HILO, Hawaii -- In the span of just a few months, Hawaii's Big Island has dealt with two major forces of nature: Kilauea and Hurricane Lane.
In early May, the Kilauea volcano spewed lava and ash across its East Rift Zone, destroying infrastructure and hundreds of homes, displacing thousands of residents and injuring more than 20 people.
At the end of the summer, Hurricane Lane soaked the island with more than 50 inches of rain, making it the second wettest tropical cyclone in the United States since 1950. The storm flooded homes and washed out roads, mostly on the east side of the Big Island.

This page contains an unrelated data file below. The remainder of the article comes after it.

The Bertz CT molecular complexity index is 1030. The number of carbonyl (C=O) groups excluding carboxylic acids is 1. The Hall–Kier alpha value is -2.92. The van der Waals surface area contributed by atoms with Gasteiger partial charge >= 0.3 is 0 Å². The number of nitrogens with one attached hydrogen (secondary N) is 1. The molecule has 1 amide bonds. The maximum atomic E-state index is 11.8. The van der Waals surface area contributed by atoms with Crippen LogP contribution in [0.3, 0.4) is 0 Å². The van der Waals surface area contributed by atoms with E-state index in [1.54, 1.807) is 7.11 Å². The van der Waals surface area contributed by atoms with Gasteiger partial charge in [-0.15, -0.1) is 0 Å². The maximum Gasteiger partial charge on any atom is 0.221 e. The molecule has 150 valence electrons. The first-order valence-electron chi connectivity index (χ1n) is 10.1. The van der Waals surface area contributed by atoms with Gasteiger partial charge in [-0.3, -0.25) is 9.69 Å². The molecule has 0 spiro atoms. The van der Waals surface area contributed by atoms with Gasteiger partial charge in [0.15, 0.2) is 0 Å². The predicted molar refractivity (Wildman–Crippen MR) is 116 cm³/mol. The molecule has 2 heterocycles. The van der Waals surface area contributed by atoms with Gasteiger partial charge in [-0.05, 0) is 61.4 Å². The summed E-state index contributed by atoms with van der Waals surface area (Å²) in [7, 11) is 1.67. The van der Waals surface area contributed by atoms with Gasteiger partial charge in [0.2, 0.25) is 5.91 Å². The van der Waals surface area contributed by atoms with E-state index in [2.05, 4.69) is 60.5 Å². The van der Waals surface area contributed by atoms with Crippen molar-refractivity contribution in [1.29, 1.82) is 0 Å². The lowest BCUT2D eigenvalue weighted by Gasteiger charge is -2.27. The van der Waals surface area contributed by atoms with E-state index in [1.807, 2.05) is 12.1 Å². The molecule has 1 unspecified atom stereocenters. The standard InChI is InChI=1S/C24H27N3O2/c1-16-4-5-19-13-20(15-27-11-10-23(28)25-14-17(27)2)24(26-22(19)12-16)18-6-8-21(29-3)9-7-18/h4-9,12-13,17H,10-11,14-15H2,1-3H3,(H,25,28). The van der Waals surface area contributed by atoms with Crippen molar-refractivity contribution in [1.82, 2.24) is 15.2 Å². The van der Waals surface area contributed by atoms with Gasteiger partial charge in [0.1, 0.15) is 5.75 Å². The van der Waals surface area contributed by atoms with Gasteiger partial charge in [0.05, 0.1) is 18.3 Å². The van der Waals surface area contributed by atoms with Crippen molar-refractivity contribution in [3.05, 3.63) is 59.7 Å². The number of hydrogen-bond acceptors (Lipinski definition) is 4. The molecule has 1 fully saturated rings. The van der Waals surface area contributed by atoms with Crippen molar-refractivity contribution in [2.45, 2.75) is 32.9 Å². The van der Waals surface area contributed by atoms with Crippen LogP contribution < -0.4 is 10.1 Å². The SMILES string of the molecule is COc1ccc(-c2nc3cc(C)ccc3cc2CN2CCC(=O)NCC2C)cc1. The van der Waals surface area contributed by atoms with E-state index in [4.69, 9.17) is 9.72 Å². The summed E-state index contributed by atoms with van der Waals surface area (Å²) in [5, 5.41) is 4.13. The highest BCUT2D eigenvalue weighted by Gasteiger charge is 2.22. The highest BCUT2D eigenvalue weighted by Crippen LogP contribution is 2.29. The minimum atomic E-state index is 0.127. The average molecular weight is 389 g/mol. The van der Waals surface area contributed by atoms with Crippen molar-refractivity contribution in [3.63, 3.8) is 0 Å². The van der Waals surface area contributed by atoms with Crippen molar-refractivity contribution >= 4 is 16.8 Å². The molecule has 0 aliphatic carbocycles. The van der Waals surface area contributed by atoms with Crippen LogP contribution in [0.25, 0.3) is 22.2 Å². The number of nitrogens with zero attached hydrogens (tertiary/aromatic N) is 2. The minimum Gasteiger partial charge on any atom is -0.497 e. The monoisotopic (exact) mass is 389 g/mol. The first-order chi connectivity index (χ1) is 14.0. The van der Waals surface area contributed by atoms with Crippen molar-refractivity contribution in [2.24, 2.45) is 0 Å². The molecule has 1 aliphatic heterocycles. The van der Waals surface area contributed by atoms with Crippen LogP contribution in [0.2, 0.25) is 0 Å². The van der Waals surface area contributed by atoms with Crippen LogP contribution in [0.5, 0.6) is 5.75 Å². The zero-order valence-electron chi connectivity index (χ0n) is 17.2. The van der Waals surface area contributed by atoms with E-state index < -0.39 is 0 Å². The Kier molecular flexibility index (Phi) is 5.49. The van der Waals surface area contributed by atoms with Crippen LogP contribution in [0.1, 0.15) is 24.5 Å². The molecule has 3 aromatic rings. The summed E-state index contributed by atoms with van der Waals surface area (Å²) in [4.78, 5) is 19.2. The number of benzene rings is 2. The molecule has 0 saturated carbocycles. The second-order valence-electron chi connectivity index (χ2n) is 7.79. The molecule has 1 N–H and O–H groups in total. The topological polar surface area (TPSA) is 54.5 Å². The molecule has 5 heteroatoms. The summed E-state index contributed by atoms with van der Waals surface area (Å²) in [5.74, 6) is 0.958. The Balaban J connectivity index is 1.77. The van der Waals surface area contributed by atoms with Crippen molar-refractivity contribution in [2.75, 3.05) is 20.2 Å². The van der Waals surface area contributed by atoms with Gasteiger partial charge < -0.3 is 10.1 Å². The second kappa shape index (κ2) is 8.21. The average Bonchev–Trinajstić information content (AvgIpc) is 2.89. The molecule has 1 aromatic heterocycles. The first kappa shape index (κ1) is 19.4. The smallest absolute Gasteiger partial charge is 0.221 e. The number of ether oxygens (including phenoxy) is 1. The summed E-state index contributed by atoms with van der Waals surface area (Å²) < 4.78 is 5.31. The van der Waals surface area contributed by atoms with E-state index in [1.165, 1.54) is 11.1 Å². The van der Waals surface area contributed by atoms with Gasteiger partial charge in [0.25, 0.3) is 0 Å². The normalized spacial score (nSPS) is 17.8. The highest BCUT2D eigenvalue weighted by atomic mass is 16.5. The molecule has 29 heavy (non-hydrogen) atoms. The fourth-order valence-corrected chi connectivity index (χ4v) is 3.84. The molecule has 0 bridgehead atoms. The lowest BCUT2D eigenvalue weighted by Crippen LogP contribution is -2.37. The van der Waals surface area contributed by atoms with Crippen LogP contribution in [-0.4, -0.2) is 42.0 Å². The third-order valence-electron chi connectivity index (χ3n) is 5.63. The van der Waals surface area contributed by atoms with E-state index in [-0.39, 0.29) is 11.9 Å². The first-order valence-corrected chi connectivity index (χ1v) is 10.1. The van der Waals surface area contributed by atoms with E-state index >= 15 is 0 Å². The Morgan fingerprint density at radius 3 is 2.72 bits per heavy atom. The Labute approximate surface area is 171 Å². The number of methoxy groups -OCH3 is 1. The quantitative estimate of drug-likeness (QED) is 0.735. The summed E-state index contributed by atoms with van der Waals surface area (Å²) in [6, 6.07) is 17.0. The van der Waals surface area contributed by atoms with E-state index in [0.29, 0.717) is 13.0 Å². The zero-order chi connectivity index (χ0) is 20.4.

New aerial video from the U.S. Air National Guard shows how the two major events altered the island's landscape. The Aug. 28 footage shows still-smoldering volcanic fissures surrounded by miles of charred landscape, coastal areas ravaged by landslides and homes cut off from the rest of the island by cooling lava flows.
Hurricane Lane vs. Kilauea: What happens when a hurricane meets a volcano?